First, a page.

Diary of a Metal Fan: 20 minutes with Caliban
Written by Matt Drummond
When I started writing about heavy metal, I did it because I love it. The idea of interviewing bands that I’ve listened to for well over ten years wasn’t even a thought that crossed my mind. On Thursday, September 22, I was given that opportunity with Caliban lead singer, Andreas Dorner. A scenario which was already very cool for me became even cooler when Dorner turned out to be one of the nicest, coolest guys ever.
Starting things off I wanted to know what the writing process for new albums was, the band’s vision, and their inspiration for such a heavy sound. With Mark Gortz (guitar) being the only remaining founding member other than Dorner, he began with the writing process:
Gortz starts coming up with the crushing riffs Caliban fans have come to expect and love. With the first pattern of riffs being achieved, producer Benny Richter and Dorner start to add their talents. With the foundation in place, the rest of Caliban gets involved. The melodies are put into place and the crushing sound is cemented. This approach has not changed as they go into new albums the same way they went into old albums.
“We want the best possible result. We want everything to be perfect. We look to make the albums better and better every time,” says Dorner, who attributes their heavy sound to their roots, the rural areas they grew up in, and the experiences they’ve had in life.
When Denis Schmidt joined Caliban he brought a clean vocalization with him. I asked Dorner if this was a sound they were looking to implement, and he told me, “Yes, the clean vocalizations was something we were looking to do. I tried to do it, and just wasn’t very good. The screaming I could do, but the clean vocalizations I could not.”
Caliban had a meeting, and all the members took a stab at singing. The winner of that sing-off was Denis and he has continuously proven to be the right choice.
Being curious about how bands go into live shows I asked Dorner an array of things about playing live. When picking an opener and a setlist Dorner looks to songs that get the best reaction out of the crowd. Typically those songs are their singles. For a long time Caliban was closing out shows with the devastating ‘Memorial.’ This year ‘Memorial’ has found its way to the front. Along with ‘D3in Reich,’ those two songs seem to get the crowd involved and excited.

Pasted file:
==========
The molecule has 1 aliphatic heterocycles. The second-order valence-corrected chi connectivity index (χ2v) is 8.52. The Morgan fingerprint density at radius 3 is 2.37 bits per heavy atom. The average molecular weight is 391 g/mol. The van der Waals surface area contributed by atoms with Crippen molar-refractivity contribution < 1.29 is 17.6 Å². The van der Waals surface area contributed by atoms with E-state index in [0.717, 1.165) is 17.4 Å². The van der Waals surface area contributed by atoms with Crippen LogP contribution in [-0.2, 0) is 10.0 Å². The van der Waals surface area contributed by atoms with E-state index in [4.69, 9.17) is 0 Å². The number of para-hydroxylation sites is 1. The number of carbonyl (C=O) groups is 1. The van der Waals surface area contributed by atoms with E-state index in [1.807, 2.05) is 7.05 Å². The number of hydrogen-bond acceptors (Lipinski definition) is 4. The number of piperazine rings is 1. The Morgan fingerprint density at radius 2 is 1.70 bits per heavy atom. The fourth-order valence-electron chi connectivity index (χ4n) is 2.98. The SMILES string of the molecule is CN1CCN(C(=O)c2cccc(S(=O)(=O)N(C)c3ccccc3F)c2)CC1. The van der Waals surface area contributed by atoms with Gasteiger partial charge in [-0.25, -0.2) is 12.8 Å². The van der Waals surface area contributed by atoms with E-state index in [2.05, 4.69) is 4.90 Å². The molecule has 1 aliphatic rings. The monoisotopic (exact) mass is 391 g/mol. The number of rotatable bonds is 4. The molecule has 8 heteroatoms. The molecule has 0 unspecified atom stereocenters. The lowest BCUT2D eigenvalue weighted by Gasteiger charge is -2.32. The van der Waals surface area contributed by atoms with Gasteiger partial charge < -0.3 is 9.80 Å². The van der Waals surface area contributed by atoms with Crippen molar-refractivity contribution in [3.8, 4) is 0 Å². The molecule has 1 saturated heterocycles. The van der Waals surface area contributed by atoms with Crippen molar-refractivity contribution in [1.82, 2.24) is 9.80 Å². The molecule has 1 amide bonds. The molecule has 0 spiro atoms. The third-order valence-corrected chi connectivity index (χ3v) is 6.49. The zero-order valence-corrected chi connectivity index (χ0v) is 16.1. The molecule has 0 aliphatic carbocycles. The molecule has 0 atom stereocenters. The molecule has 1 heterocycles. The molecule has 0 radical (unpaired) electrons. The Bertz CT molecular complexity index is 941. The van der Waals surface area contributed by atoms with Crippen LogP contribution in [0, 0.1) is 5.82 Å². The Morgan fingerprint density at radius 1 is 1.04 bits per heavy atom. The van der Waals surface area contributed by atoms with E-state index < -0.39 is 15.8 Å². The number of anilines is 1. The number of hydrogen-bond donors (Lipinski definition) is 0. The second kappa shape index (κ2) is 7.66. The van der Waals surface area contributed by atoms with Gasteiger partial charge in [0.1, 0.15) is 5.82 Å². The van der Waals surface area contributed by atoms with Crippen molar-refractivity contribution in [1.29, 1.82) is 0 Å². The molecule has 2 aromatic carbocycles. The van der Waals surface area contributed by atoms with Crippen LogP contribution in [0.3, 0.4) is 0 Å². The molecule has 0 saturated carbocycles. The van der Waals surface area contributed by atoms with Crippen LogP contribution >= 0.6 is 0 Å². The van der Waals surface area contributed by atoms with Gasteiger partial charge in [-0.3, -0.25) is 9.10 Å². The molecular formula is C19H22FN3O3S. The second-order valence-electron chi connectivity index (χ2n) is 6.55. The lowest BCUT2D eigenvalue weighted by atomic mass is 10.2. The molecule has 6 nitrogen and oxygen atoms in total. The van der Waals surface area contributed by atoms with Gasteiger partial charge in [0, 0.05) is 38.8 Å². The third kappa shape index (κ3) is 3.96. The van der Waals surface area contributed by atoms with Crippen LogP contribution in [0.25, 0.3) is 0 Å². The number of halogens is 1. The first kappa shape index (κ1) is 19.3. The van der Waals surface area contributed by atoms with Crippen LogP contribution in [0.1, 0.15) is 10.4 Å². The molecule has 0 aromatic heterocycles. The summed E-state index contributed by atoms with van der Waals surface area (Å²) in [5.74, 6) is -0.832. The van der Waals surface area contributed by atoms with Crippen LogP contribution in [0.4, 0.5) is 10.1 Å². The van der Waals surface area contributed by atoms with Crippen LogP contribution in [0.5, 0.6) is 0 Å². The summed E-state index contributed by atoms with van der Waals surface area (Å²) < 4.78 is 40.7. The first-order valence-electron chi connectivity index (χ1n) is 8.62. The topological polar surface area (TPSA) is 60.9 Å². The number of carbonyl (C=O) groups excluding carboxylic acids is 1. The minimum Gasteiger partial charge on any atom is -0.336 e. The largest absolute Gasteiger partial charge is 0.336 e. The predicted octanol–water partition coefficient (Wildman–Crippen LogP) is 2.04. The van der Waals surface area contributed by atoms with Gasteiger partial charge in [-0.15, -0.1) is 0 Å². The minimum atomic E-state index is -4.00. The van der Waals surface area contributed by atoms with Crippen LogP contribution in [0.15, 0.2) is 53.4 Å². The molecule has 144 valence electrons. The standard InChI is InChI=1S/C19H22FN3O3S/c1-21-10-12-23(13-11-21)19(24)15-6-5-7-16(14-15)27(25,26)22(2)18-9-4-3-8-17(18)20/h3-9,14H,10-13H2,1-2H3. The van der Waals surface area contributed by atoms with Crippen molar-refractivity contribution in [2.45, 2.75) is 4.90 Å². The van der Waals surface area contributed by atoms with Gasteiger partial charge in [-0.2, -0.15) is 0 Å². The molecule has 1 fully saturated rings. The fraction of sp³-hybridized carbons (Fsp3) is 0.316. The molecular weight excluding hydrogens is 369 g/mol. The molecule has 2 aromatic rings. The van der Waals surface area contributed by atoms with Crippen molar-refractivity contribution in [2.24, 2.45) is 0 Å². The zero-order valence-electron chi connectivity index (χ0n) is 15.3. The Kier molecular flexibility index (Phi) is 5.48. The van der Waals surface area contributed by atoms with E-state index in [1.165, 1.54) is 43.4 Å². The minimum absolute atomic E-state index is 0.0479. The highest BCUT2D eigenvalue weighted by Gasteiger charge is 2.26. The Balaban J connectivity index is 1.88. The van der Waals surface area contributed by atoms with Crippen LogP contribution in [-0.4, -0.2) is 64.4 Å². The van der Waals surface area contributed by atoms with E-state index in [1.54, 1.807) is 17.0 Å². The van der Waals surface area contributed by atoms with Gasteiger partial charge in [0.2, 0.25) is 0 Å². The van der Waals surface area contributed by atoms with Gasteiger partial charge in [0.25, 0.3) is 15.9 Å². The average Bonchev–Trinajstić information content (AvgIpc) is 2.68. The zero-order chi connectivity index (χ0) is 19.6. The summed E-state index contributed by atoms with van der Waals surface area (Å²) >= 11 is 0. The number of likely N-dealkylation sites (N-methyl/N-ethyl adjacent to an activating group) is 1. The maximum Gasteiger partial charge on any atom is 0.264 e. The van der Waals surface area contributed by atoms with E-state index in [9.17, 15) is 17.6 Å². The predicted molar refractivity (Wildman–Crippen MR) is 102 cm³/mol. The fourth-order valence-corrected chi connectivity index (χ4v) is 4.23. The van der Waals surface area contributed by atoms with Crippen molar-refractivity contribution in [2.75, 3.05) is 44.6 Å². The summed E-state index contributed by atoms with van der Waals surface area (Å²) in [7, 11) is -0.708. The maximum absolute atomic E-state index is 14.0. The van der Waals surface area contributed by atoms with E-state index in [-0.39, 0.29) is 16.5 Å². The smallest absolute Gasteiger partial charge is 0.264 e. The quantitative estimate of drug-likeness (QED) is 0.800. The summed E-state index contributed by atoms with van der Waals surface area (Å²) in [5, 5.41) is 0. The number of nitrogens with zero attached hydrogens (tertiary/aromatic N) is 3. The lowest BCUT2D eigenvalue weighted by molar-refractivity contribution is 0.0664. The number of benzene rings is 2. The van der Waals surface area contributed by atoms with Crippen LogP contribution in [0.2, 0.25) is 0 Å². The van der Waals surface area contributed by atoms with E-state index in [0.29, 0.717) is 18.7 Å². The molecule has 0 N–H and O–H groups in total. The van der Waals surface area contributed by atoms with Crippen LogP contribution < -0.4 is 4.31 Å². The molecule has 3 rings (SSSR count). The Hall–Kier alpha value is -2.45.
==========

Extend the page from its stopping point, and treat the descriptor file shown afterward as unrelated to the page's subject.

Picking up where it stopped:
One Caliban song that I wanted to ask about was the killer track, ‘Walk Alone’. I wanted to know firsthand what the meaning behind the song was and Dorner hit me with an unbelievably great response. The song was written to try and open people’s eyes and to be more sympathetic to refugees coming from war-torn countries. Dorner strives to send a wakeup call to short sighted people. He wants people everywhere to be more open minded with these people’s pain. It’s something all of us can probably stop and think about.
When a band like Caliban has played so many shows it’s hard to narrow it down a favorite, but I asked it anyways. Dorner then told me one show that really sticks out in his mind was Woodstock in Poland.
“I don’t know if we sounded our best, but the festival was unreal, an overwhelming experience.”
With an attendance of over 400,000 people, it’s easy to see why that particular show stands out to Dorner.
Dorner put a lot of emphasis on how important Caliban fans are to him throughout our interview and he can’t thank them enough. He told me, “I’m just happy to be in a band, happy to do what we do, happy people like it.”
Well Andreas, I am a Caliban fan first and a writer second. As a fan I can definitely say we like what you’re doing. Caliban has been unleashing extremely heavy albums for a very long time and those albums are as good as it gets. The one thing Dorner wants people who are unfamiliar with Caliban to know is “if you don’t know Caliban, you should check it out, maybe you’ll like it.” That’s great advice and something I agree with 100%.
Special thanks to Tom Huschka, and Andres Dorner. I truly appreciate your time and your music.